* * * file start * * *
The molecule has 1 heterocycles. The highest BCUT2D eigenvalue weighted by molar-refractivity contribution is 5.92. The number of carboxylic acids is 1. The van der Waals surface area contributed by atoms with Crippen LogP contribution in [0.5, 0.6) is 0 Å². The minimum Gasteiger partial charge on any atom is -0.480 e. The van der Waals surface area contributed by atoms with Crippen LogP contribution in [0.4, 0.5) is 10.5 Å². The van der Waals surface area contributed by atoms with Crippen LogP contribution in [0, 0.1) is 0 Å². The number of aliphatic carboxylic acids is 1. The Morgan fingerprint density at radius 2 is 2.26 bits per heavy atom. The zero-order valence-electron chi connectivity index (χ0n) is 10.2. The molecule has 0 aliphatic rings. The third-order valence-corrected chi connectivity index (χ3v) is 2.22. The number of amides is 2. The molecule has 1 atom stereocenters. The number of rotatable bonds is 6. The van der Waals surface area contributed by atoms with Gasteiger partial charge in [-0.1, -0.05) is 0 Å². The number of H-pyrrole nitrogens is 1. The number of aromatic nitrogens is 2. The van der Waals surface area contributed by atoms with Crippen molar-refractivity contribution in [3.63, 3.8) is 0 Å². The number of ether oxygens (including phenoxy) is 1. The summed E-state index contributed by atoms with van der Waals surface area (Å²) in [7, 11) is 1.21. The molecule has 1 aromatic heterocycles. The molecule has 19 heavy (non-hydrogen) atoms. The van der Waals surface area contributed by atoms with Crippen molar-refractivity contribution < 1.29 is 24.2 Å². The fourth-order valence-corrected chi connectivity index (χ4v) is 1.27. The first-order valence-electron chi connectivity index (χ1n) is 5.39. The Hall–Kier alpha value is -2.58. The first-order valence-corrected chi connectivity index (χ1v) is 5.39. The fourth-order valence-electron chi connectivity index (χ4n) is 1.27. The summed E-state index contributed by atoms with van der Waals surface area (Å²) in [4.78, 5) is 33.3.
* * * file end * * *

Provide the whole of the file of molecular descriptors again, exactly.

The molecule has 1 heterocycles. The highest BCUT2D eigenvalue weighted by molar-refractivity contribution is 5.92. The number of carboxylic acids is 1. The van der Waals surface area contributed by atoms with Crippen LogP contribution in [0.5, 0.6) is 0 Å². The minimum Gasteiger partial charge on any atom is -0.480 e. The van der Waals surface area contributed by atoms with Crippen LogP contribution in [0.4, 0.5) is 10.5 Å². The van der Waals surface area contributed by atoms with Crippen LogP contribution in [0, 0.1) is 0 Å². The number of aliphatic carboxylic acids is 1. The Morgan fingerprint density at radius 2 is 2.26 bits per heavy atom. The zero-order valence-electron chi connectivity index (χ0n) is 10.2. The molecule has 0 aliphatic rings. The third-order valence-corrected chi connectivity index (χ3v) is 2.22. The number of amides is 2. The molecule has 1 atom stereocenters. The number of rotatable bonds is 6. The van der Waals surface area contributed by atoms with Gasteiger partial charge in [-0.1, -0.05) is 0 Å². The number of H-pyrrole nitrogens is 1. The number of aromatic nitrogens is 2. The van der Waals surface area contributed by atoms with Crippen molar-refractivity contribution in [3.63, 3.8) is 0 Å². The number of ether oxygens (including phenoxy) is 1. The summed E-state index contributed by atoms with van der Waals surface area (Å²) in [7, 11) is 1.21. The molecule has 1 aromatic heterocycles. The molecule has 19 heavy (non-hydrogen) atoms. The van der Waals surface area contributed by atoms with Crippen molar-refractivity contribution < 1.29 is 24.2 Å². The fourth-order valence-corrected chi connectivity index (χ4v) is 1.27. The first-order valence-electron chi connectivity index (χ1n) is 5.39. The Hall–Kier alpha value is -2.58. The first-order valence-corrected chi connectivity index (χ1v) is 5.39. The fourth-order valence-electron chi connectivity index (χ4n) is 1.27. The summed E-state index contributed by atoms with van der Waals surface area (Å²) in [4.78, 5) is 33.3.